Daniel Sheehan, executive director of the Association of Farmworker Opportunity Programs (AFOP), tells In These Times via email that the legalization process might prove prohibitively costly for farmworkers in particular. “Because they are often paid poverty wages and suffer wage theft and other abuses, they may not be able to pay high fines required to secure citizenship,” he says.
Additionally, labor activists note that even if they’re granted legal status, immigrants will continue to face draconian restrictions on public health care benefits, which bar access to Medicaid programs for their first several years of legal residency.
In other words, many migrant farmworkers would have a right to collect a paycheck but lack the right to basic medical care, even when their job gives them a repetitive stress injury or poisons them with pesticide sprays.
Advocates note that even for “legal” workers, the proposed bill fails to address major gaps in legal protections. The National Guestworker Alliance, for example, points out that although the bill offers a new program, the W‑visa, to enable lower-skilled workers to work non-agricultural jobs with standard legal protections, employers might simply turn to a separate guestworker visa, the H2B, which involves less regulation and thus opens more opportunities for employers to place migrants in coercive or exploitative jobs.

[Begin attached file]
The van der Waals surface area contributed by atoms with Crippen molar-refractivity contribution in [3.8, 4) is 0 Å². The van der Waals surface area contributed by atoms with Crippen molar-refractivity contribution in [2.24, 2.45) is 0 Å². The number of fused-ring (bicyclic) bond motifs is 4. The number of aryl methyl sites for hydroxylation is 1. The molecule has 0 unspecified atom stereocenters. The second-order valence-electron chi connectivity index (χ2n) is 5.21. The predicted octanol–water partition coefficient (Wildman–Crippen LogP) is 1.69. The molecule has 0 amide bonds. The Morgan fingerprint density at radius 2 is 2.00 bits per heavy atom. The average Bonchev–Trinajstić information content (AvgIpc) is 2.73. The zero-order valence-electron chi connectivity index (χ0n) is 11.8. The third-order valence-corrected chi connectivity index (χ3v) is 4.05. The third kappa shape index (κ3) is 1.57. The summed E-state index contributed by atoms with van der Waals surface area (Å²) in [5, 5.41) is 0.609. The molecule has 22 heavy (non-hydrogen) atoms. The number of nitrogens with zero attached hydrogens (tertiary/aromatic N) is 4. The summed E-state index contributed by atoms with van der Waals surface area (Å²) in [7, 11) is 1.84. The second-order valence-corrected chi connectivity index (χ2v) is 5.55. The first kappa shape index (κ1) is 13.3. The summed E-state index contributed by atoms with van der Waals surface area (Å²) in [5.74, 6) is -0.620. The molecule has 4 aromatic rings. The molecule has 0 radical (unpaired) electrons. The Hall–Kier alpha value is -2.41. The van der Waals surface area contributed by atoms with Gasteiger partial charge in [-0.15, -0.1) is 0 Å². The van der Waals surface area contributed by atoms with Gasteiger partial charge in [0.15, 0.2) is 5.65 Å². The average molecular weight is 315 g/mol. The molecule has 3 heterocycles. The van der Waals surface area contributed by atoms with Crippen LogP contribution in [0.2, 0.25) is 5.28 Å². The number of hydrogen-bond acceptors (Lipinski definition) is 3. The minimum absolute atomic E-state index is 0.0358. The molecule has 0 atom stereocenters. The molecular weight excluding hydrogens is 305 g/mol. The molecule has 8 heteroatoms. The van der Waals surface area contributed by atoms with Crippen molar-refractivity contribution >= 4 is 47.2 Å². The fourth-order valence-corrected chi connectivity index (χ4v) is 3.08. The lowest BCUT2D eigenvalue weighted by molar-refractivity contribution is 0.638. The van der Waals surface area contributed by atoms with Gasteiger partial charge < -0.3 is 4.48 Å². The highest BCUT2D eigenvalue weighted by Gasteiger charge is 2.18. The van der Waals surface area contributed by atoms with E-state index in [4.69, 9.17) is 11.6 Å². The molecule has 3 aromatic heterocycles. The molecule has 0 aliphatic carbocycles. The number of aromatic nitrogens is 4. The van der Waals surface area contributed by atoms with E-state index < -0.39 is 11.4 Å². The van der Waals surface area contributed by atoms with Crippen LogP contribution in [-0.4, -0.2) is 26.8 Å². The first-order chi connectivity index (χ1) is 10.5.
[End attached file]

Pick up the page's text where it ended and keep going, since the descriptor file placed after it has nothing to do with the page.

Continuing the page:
Sheehan stresses the need to both ensure all guestworker visas are equally regulated and to ensure equal rights for U.S, and immigrant farmworkers, noting that “any diminished protections for agricultural guest workers could put U.S. farmworkers at even greater risk,” by eroding labor protections and wage standards across the sector.
Advocacy groups have also raised concerns about a potential gender bias in the Blue Card program, as women have historically been shut out of formal agricultural work visas, even though they make up a significant minority of the farm labor force.
Nonetheless, groups like AFOP, Centro de los Derechos del Migrante, and Farmworker Justice cautiously support the emerging compromise legislation. It might at least help remedy the intense inequalities resulting from exclusion of farmworkers from the New Deal-Era Fair Labor Standards Act. An avenue toward legalization could help undo a racist and oppressive labor structure that has pauperized successive waves of southern sharecroppers, Filipino crop workers, and Mexican Braceros throughout the twentieth century.